Enter Italy. A country so good at celebrating food moments that every region of the country has at least one festival each month to honor a seasonal food product or wine. These feasts are called sagre, and they typically celebrate an individual harvest of something regionally noteworthy. Italy’s extensive list of different sagre include (but are certainly not limited to) chestnuts, olive oil, polenta, artichokes, eggplant, and wine, of course. Can you imagine? Instead of June, let us celebrate the month of peas. Forget September; leek month sounds a whole lot better to me. Lane Selman and her team at the Culinary Breeding Network, based out of Portland, Ore., are making moves to bring the spirit of the traditional Italian sagra to the U.S., having hosted their own Sagre around winter squash, beans, and their most evolved, Sagra del Radicchio. Much like their Italian forebears, these events are centered around building community. Participants learn about various culinary preparation methods of the highlighted vegetable. Further education covers best growing practices. Finally, and perhaps most importantly, historical content and celebratory storytelling transmits the what and why this vegetable is so special. The lineage of its breeding, the uniqueness of its growing region, those characteristics that are worth understanding more, and taking pause for. In reflecting on her favorite part of the tradition of sagre, Lane writes, “It was pleasure with a sense of purpose and creativity, a feeling of community reinvestment in a food system that, in the United States, has long felt divorced from everyday life — hidden away behind a curtain.”

—Kate Woods

We’ve been fortunate enough to enjoy a handful of dinners on the farm this year with friends and family. Each one of these dinners represented a very specific moment in time during the growing season, based on what vegetables were being shared. Though none of them zeroed in on one specific harvest item, each did serve as an excuse to gather people around a table to honor a farm and the food that it provides a community. We highlighted the veg we were proudest of at that moment by caramelizing ‘French Grey’ shallots and serving them with local sea scallops. We roasted the sweetest of ‘Corno di Toro’ red peppers to make romesco, and we utilized a bumper crop of Genovese basil to mortar-and-pestle endless versions of pesto. However idyllic this may sound, what I found just as valuable during these dinners was to share some of the other, not-so-celebratory realities of the growing season this year at Beetlebung Farm. Our spring carrot seedlings succumbed to pill bugs, our kale had terrible flea beetles, preventing us from harvesting it at all, and the Island (and much of the Northeast) suffered terribly hot and droughty weather that stressed many of our crops to the point of failure. These are all important aspects and realities of farming, ones that the community only becomes aware of if they ask, if they visit, or if they share a meal with a farmer. These narratives, good and bad, provide the connective tissue that add depth and understanding to the local food ecosystem. They add even more reason to celebrate the successes and the ability to feed each other, because, wow, farming is hard.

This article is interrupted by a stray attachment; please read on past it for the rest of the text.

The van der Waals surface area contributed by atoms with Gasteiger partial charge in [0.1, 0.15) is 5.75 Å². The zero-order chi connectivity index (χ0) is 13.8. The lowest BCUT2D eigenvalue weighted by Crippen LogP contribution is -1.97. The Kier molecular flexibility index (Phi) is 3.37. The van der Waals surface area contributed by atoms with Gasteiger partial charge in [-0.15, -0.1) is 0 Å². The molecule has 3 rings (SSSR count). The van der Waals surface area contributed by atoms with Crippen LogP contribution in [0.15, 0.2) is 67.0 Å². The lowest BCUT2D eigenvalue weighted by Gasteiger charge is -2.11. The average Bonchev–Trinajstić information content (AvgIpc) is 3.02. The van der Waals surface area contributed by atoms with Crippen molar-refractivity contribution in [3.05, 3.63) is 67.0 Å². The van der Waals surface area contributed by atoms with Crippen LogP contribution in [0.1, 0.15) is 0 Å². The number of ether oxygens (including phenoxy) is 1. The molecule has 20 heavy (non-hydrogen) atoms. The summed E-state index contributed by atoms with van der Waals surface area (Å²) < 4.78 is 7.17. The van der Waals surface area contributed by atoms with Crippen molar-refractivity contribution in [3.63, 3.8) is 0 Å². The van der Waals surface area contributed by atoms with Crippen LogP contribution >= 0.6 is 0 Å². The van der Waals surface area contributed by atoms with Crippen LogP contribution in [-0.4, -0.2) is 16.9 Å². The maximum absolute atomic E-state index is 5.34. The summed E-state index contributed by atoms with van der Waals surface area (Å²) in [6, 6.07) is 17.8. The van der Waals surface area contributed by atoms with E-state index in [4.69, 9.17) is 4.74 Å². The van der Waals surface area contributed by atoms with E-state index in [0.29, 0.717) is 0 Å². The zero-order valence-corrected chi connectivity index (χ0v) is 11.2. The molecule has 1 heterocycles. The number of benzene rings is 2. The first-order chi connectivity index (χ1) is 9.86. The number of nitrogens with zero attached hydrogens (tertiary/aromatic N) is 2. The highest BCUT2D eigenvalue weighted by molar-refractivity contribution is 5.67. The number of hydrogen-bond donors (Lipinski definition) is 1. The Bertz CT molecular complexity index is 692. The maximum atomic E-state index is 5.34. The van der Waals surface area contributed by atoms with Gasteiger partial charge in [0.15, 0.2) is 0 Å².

The idea of one singular “harvest season” is a misnomer for me. On the farm, we harvest something new every month. Each vegetable has its own significance to that particular time of year, to the land, and to our diets — each deserving of its own attention and appreciation. We shouldn’t be celebrating the harvest once each year, but constantly, and for every moment that marks a new vegetable, fruit, fish, meat, or cheese coming into our lives. Yes, through community-supported events as much as possible, but even small ways, amongst family, are important. Taking pause. Appreciating the moment. Grounding us to this place and time, sharing them with those we’re with, these fleeting products of the natural world. Let us honor the food grown so close to home in ways that protect our soil, let us celebrate the coming together and building of community around an outdoor table, let us expose one another to the truths of farming, let us sagra.